Casgliad gwerthfawr o 49 o ddelweddau lliw yn adlewyrchu a dathlu cyfoeth ac amrywiaeth gwaith celf dros 40 o artistiaid Cymru mewn sawl cyfrwng o'r 16eg hyd yr 20fed ganrif, yn cynnwys paentiadau a cherfluniau adnabyddus a newydd, ynghyd â nodiadau cynhwysfawr am yr artistiaid a'u gwaith.
A valuable collection of 49 colour images reflecting and celebrating the richness and diversity of the work of over 40 Welsh artists in multi media from the 16th to the 20th centuries, comprising well-known and new paintings and sculptures, together with comprehensive notes on the artists and their work.
Painting the Dragon was written as an accompaniment to the BBC television series of that title and as a catalogue for the associated exhibition at the National Museum Gallery of Wales, Cardiff, both presented in 2000.
Instead of approaching the project as a distinct task, which would have its own identity, Anthony Jones has adhered to the format of the four television programmes. Furthermore, he spends a significant part of his text explaining how the programmes were devised and how the exhibition was put together. Television series and exhibitions are, by their nature, transitory and are related to the needs of a particular time. A book, however, does not have this limitation and should add to a dialogue in its own way. This fault in Painting the Dragon is even further exaggerated because the full-page illustrations, which take up nearly half the book, also follow the pattern established in the programmes. The result is that there are some strange juxtapositions of images; this, I felt, contributed to a lack of visual excitement and coherence. The fact that some images are printed on varied colour backgrounds doesn't enhance them, and it also caused puzzlement when I realised that the colour differentiation doesn't denote a new section.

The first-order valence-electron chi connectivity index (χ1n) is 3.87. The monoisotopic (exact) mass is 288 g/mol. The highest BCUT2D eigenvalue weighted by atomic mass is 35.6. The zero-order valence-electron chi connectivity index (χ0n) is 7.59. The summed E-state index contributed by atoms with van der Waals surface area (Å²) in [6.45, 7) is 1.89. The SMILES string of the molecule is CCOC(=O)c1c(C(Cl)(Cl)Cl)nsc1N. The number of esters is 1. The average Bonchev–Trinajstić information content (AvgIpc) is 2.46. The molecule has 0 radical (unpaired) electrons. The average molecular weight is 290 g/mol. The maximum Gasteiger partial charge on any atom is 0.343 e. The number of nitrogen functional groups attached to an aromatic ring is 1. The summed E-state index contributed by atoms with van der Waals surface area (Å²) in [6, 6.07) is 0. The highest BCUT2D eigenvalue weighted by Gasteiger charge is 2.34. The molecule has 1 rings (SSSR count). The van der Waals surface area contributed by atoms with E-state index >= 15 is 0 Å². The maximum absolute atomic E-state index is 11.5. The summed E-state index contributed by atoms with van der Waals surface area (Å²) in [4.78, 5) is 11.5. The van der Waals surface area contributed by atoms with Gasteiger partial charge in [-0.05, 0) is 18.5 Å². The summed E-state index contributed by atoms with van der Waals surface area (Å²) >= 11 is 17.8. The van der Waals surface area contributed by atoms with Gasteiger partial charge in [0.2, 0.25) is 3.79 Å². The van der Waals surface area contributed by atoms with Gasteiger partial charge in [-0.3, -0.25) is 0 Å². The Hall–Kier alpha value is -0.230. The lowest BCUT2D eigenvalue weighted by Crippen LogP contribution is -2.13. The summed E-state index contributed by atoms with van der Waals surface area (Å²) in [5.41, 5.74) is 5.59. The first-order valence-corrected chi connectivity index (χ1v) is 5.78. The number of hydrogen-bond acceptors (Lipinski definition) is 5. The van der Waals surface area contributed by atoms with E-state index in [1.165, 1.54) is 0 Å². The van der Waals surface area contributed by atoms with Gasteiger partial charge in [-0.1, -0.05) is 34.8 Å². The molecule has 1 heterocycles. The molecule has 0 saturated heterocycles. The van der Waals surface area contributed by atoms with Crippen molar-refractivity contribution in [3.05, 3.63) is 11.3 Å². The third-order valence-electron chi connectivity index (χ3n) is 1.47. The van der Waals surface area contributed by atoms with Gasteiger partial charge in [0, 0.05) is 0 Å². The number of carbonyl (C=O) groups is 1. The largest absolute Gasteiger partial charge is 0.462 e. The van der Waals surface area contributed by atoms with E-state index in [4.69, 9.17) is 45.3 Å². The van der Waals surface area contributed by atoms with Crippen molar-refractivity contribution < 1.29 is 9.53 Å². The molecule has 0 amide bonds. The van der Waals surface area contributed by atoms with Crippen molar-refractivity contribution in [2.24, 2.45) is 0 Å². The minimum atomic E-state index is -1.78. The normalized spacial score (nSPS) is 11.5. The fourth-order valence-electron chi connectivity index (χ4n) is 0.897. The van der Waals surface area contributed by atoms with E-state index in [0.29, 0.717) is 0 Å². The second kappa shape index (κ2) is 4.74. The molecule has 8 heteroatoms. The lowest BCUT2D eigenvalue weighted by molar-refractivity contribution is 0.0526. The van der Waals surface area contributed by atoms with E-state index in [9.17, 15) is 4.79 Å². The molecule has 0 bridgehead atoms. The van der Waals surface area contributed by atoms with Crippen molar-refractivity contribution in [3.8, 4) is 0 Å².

The selection of artists and their work were personal to the author, although most are familiar to anyone with a general knowledge of Welsh art. Some, howevber, are unusual, and this is very welcome. I found the section on The Land the least interesting, perhaps because this has been written about so often before that it is difficult to present a fresh view. Memory and Imagination brings together the mystery of ancient spiritually charged places, such as Nevern Churchyard, and an intriguing mix of work by the artists John Meirion Morris, Iwan Bala, Ivor Davies and Ceri Richards. I found the section titled From Hell to Heaven the most interesting as here Anthony Jones provides numerous insights about the links between images of underground work and the passions of religious discovery. The Figure again seemed to present too big a theme and to create difficulties in making links between the various artists and their work.
Painting the Dragon generally suffers from the organisational problems of its mongrel pedigree whereas the context could have made a fresh and stimulating view on aspects of Welsh art.
It is possible to use this review for promotional purposes, but the following acknowledgement should be included: A review from www.gwales.com, with the permission of the Welsh Books Council.
Gellir defnyddior adolygiad hwn at bwrpas hybu, ond gofynnir i chi gynnwys y gydnabyddiaeth ganlynol: Adolygiad oddi ar www.gwales.com, trwy ganiatâd Cyngor Llyfrau Cymru.